In one example, the present invention provides a method for achieving optimal quality when transmitting voice over a lossy network. The origin gateway indexes the outgoing packets. The framer time-stamps incoming packets and discards out-of-order packets. The traffic analyzer determines jitter statistics for the traffic of in-order packets output from the framer. The traffic analyzer communicates the jitter statistics to the jitter manager. The jitter manager coordinates the incoming traffic of in-order, time-stamped, indexed packets based on the jitter statistics from the traffic analyzer and the contents of the packets from the framer. The jitter manager inserts or discards silence packets, and maintains the jitter buffer.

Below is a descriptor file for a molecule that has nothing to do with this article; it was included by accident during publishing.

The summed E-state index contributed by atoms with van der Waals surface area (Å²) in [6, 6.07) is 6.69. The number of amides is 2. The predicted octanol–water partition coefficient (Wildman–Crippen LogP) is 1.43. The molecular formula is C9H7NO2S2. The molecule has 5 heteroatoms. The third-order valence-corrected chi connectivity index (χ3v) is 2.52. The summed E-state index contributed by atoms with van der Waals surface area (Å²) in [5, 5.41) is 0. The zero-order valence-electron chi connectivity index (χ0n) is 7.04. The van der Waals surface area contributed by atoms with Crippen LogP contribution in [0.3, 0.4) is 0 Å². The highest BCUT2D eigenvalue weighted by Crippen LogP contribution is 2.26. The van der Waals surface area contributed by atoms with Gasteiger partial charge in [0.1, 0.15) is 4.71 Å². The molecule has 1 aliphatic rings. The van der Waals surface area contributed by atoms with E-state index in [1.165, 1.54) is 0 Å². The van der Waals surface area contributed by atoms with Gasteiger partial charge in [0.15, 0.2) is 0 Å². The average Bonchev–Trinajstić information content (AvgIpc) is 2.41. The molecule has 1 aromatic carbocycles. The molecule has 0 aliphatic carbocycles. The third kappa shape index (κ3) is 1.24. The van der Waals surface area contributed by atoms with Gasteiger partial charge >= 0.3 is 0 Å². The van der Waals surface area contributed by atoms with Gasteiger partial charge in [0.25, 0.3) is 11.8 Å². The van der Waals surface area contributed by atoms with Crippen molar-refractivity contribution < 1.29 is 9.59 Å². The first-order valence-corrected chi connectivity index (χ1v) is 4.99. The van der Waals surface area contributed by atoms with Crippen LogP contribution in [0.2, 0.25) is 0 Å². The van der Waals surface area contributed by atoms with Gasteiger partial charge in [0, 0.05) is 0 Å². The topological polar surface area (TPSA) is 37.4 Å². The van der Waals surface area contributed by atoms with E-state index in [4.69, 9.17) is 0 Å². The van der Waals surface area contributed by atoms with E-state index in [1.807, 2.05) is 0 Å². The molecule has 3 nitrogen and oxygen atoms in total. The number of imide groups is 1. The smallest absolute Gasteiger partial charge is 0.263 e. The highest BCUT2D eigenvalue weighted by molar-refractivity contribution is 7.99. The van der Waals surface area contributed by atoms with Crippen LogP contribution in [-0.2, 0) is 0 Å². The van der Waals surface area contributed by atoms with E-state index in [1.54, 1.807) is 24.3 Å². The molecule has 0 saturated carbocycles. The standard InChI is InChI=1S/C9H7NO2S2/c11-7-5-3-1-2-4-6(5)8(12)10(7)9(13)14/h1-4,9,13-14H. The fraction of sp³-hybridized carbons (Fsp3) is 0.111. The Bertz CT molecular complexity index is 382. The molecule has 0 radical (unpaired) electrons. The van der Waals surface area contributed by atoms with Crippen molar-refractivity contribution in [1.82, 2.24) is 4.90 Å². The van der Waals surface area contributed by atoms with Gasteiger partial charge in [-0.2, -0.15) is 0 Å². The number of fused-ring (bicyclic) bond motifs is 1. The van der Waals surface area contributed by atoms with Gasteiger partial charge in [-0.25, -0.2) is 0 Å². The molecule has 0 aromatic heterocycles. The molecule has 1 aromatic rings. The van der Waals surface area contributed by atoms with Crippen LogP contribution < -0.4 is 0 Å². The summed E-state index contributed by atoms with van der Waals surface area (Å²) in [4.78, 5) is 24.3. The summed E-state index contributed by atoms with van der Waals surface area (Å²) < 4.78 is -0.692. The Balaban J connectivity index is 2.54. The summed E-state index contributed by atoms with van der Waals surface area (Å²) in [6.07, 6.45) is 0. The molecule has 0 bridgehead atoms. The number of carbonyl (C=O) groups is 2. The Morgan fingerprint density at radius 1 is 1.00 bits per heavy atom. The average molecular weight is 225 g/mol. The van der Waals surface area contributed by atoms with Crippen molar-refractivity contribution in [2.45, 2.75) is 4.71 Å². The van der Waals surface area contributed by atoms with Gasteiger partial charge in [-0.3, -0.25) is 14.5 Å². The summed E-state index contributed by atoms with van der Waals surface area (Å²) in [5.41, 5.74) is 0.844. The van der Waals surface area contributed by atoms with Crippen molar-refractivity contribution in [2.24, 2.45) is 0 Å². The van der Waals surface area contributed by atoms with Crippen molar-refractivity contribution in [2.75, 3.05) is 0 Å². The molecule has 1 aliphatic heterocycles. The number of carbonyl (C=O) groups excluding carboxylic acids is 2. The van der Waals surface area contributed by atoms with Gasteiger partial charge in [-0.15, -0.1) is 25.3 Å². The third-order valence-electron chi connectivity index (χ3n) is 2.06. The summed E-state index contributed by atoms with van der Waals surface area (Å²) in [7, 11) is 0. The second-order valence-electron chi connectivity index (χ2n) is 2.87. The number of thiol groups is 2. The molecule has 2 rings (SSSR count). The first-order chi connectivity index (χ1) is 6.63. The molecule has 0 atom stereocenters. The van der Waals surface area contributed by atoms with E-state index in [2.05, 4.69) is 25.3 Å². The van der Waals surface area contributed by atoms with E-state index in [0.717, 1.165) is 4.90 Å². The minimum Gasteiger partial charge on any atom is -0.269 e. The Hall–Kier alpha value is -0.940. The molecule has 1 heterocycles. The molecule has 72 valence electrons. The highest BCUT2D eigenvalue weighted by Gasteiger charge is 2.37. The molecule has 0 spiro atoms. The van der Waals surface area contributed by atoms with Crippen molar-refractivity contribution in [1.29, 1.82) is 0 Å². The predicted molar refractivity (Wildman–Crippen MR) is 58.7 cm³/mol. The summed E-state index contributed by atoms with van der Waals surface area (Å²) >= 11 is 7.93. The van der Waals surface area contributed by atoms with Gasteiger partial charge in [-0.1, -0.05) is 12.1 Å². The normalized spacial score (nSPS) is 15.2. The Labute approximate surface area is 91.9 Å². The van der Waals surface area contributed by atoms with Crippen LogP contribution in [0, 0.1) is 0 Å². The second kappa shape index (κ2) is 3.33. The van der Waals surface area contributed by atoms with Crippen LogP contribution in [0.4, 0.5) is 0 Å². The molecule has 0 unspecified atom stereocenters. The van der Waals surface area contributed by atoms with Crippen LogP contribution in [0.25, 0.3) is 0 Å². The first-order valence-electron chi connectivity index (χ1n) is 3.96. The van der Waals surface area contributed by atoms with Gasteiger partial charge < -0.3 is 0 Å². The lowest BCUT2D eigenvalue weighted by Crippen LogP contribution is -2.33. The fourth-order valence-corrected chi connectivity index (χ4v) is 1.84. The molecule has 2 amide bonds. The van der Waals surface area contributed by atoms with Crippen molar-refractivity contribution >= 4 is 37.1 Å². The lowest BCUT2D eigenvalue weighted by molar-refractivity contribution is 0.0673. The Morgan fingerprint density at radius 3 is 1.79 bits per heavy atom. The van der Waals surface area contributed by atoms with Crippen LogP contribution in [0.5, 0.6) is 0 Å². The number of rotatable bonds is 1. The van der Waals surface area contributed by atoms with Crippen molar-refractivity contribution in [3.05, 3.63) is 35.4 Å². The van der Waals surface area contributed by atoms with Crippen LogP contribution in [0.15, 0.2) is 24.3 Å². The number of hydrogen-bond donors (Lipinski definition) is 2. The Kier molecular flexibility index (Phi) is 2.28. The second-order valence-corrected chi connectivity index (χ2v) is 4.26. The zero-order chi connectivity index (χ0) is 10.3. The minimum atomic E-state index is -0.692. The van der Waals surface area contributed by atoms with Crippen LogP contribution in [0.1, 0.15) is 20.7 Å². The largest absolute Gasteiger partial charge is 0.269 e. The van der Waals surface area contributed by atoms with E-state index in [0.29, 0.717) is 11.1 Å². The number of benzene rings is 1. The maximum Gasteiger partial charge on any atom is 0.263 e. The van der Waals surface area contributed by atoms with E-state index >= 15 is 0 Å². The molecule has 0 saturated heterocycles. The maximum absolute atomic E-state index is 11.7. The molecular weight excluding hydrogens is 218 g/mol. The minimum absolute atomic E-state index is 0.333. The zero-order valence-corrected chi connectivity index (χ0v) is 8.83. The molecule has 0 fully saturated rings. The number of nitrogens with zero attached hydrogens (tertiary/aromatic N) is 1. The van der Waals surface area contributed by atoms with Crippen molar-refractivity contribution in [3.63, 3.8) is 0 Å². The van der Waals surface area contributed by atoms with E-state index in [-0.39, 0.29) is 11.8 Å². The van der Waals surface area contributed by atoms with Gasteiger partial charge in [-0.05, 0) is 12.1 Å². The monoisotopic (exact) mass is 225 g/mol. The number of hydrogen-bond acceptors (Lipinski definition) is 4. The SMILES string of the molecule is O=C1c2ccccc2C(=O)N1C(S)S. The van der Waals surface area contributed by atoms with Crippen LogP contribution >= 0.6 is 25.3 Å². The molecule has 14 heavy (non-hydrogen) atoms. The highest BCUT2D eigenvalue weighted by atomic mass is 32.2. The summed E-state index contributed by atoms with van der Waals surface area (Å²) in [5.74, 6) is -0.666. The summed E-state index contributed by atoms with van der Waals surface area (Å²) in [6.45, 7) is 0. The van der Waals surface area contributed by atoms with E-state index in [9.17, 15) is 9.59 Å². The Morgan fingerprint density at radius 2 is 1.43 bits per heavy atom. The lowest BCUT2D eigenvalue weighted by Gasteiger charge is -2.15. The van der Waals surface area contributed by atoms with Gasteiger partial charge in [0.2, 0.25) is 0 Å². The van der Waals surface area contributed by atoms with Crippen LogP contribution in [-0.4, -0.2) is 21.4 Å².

In one implementation, a framer, traffic analyzer, jitter manager and jitter buffer can run on the same server or personal computer (PC). Alternatively, the functionality of the jitter buffer managing system can be carried out on physically separate machines. For example, a network could typically include a framer running on a gateway server. The traffic analyzer and jitter manager can be connected to the same network, but run on a different PC. The jitter buffer can be implemented in hardware or software.

II. Terminology

The term “traffic” refers to voice, facsimile, video, multimedia, digital information, or other data that can be sent between telephony terminal equipment and/or network terminal equipment.